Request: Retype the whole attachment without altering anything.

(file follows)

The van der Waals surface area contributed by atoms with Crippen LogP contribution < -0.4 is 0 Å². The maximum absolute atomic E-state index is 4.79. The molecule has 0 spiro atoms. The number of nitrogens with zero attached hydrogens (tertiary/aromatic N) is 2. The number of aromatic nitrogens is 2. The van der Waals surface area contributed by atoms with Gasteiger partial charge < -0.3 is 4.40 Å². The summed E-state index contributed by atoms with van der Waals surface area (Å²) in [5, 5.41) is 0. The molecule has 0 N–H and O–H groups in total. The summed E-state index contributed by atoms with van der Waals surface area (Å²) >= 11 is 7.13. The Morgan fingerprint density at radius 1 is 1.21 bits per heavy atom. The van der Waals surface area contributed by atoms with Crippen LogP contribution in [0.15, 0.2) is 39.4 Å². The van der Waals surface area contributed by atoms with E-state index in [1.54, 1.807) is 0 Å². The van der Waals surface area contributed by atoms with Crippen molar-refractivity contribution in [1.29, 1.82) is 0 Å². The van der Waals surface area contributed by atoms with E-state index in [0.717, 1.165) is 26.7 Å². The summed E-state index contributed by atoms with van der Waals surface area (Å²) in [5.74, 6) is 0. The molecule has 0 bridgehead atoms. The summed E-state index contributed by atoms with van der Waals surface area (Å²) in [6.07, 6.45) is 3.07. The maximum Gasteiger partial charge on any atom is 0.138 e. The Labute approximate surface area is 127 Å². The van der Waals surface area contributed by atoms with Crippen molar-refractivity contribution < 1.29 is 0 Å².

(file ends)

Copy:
The van der Waals surface area contributed by atoms with Crippen LogP contribution < -0.4 is 0 Å². The maximum absolute atomic E-state index is 4.79. The molecule has 0 spiro atoms. The number of nitrogens with zero attached hydrogens (tertiary/aromatic N) is 2. The number of aromatic nitrogens is 2. The van der Waals surface area contributed by atoms with Gasteiger partial charge < -0.3 is 4.40 Å². The summed E-state index contributed by atoms with van der Waals surface area (Å²) in [5, 5.41) is 0. The molecule has 0 N–H and O–H groups in total. The summed E-state index contributed by atoms with van der Waals surface area (Å²) >= 11 is 7.13. The Morgan fingerprint density at radius 1 is 1.21 bits per heavy atom. The van der Waals surface area contributed by atoms with Crippen LogP contribution in [0.15, 0.2) is 39.4 Å². The van der Waals surface area contributed by atoms with E-state index in [1.54, 1.807) is 0 Å². The van der Waals surface area contributed by atoms with Crippen molar-refractivity contribution in [1.29, 1.82) is 0 Å². The van der Waals surface area contributed by atoms with E-state index in [0.717, 1.165) is 26.7 Å². The summed E-state index contributed by atoms with van der Waals surface area (Å²) in [5.74, 6) is 0. The molecule has 0 bridgehead atoms. The summed E-state index contributed by atoms with van der Waals surface area (Å²) in [6.07, 6.45) is 3.07. The maximum Gasteiger partial charge on any atom is 0.138 e. The Labute approximate surface area is 127 Å². The van der Waals surface area contributed by atoms with Crippen molar-refractivity contribution < 1.29 is 0 Å².